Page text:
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Blood lactate and mixed venous-arterial PCO2 gradient as indices of poor peripheral perfusion following cardiopulmonary bypass surgry


Conventional indices of tissue perfusion after surgery involving cardiopulmonary bypass (CPB) may not accurately reflect disordered cell metabolism. Venous hypercarbia leading to an increased veno-arterial difference in CO2 tensions (V-aCO2 gradient) has been shown to reflect critical reductions in systemic and pulmonary blood flow that occur during cardiorespiratory arrest and septic shock. We therefore measured plasma lactate levels and V-aCO2 gradients in 10 patients (mean age 57.2 years) following CPB and compared them with conventional indices of tissue perfusion. Plasma lactate levels, cardiac index (CI) and oxygen uptake\((\dot VO_2 )\) all increased significantly (p<0.05 vs baseline levels) up to 3h following surgery. Oxygen delivery\((\dot DO_2 )\) did not change. Plasma lactate levels correlated significantly with CI (r=0.47,p<0.01). V-aCO2 fell significantly with time (p<0.01 vs baseline). There was an inverse relationship between V-aCO2 and cardiac index and V-aCO2 and lactate (r=−0.37,p<0.05;r=−0.3,p<0.05 respectively). We conclude that blood lactate, CI and\(\dot VO_2 \) increase progressively following CPB. An increase in lactate was associated with a decrease in V-aCO2. An increase in V-aCO2 was not therefore associated with evidence of inadequate tissue perfusion as indicated by an increased blood lactate concentration.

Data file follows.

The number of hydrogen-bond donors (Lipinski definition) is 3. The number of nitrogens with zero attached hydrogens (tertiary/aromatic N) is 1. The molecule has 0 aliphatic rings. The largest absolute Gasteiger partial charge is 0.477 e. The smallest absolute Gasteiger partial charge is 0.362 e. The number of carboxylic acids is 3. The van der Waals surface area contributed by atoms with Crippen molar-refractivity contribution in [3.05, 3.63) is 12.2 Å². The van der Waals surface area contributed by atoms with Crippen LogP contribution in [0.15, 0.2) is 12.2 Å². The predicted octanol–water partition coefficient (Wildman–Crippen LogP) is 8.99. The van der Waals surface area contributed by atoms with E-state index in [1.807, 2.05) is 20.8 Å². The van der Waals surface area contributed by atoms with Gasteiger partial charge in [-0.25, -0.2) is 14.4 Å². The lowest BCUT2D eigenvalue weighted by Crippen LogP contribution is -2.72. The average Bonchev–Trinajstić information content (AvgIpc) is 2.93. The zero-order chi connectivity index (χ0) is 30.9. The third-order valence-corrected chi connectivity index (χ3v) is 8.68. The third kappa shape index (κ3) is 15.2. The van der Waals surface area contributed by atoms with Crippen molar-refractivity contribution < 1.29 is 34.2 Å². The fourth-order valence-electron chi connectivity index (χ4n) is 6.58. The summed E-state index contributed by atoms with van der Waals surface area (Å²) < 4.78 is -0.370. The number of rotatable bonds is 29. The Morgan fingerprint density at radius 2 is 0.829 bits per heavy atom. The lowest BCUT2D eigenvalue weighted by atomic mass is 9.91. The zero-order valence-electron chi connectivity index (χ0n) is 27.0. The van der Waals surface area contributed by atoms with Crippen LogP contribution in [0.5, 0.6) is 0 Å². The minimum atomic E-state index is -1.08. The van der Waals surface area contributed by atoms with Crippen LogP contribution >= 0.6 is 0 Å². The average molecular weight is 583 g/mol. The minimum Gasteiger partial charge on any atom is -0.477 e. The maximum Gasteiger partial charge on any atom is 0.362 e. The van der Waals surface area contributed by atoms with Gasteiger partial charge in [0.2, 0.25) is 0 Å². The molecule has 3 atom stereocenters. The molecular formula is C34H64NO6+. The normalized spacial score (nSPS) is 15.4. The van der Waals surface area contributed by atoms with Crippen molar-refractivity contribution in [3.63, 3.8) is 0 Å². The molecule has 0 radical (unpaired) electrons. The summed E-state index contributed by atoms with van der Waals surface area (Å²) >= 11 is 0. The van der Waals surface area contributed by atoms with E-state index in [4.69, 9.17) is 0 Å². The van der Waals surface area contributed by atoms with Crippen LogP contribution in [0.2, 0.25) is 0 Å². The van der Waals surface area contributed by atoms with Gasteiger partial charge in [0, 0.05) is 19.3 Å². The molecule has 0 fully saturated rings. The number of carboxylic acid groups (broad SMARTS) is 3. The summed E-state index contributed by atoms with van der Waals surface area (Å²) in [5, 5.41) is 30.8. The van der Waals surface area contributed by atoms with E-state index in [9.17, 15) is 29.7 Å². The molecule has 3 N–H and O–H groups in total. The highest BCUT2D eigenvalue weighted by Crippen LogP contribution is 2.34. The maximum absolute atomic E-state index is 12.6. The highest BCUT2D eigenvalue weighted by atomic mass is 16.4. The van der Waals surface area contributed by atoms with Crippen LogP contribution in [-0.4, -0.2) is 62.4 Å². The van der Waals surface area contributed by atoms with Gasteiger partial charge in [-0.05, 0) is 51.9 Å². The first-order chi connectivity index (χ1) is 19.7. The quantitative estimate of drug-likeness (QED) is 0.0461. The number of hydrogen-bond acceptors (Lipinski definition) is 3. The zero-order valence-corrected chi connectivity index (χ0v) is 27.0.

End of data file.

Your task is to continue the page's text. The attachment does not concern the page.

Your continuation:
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Ariza, M., Gothard, J.W.W., Macnaughton, P. et al. Blood lactate and mixed venous-arterial PCO2 gradient as indices of poor peripheral perfusion following cardiopulmonary bypass surgry. Intensive Care Med 17, 320–324 (1991). https://doi.org/10.1007/BF01716189

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Key words

  • Blood lactate
  • Acid base balance
  • Cardiopulmonary bypass